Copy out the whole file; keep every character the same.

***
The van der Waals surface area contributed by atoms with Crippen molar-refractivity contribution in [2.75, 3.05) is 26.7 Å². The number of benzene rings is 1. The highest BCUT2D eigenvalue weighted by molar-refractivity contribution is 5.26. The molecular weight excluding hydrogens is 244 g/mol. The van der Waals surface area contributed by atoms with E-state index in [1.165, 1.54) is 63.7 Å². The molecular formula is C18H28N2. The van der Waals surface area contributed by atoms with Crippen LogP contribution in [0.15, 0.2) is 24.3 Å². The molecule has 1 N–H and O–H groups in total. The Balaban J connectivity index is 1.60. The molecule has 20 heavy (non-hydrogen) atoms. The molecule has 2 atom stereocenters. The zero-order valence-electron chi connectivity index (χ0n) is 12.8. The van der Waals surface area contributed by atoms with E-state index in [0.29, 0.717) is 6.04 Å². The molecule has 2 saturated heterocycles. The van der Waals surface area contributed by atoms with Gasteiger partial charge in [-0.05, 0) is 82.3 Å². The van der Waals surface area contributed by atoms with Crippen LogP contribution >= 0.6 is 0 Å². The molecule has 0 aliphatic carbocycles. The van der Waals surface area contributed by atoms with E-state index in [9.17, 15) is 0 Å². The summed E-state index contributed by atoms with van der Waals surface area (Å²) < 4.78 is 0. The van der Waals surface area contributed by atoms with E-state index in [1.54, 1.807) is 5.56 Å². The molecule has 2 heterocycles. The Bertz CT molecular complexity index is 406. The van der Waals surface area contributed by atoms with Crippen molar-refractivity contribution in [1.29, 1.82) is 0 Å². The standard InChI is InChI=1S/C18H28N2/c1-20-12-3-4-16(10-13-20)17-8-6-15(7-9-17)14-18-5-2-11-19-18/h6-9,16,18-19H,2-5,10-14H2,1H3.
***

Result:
The van der Waals surface area contributed by atoms with Crippen molar-refractivity contribution in [2.75, 3.05) is 26.7 Å². The number of benzene rings is 1. The highest BCUT2D eigenvalue weighted by molar-refractivity contribution is 5.26. The molecular weight excluding hydrogens is 244 g/mol. The van der Waals surface area contributed by atoms with E-state index in [1.165, 1.54) is 63.7 Å². The molecular formula is C18H28N2. The van der Waals surface area contributed by atoms with Crippen LogP contribution in [0.15, 0.2) is 24.3 Å². The molecule has 1 N–H and O–H groups in total. The Balaban J connectivity index is 1.60. The molecule has 20 heavy (non-hydrogen) atoms. The molecule has 2 atom stereocenters. The zero-order valence-electron chi connectivity index (χ0n) is 12.8. The van der Waals surface area contributed by atoms with E-state index in [0.29, 0.717) is 6.04 Å². The molecule has 2 saturated heterocycles. The van der Waals surface area contributed by atoms with Gasteiger partial charge in [-0.05, 0) is 82.3 Å². The van der Waals surface area contributed by atoms with Crippen LogP contribution >= 0.6 is 0 Å². The molecule has 0 aliphatic carbocycles. The van der Waals surface area contributed by atoms with E-state index in [9.17, 15) is 0 Å². The summed E-state index contributed by atoms with van der Waals surface area (Å²) < 4.78 is 0. The van der Waals surface area contributed by atoms with E-state index in [1.54, 1.807) is 5.56 Å². The molecule has 2 heterocycles. The Bertz CT molecular complexity index is 406. The van der Waals surface area contributed by atoms with Crippen molar-refractivity contribution in [1.29, 1.82) is 0 Å². The standard InChI is InChI=1S/C18H28N2/c1-20-12-3-4-16(10-13-20)17-8-6-15(7-9-17)14-18-5-2-11-19-18/h6-9,16,18-19H,2-5,10-14H2,1H3.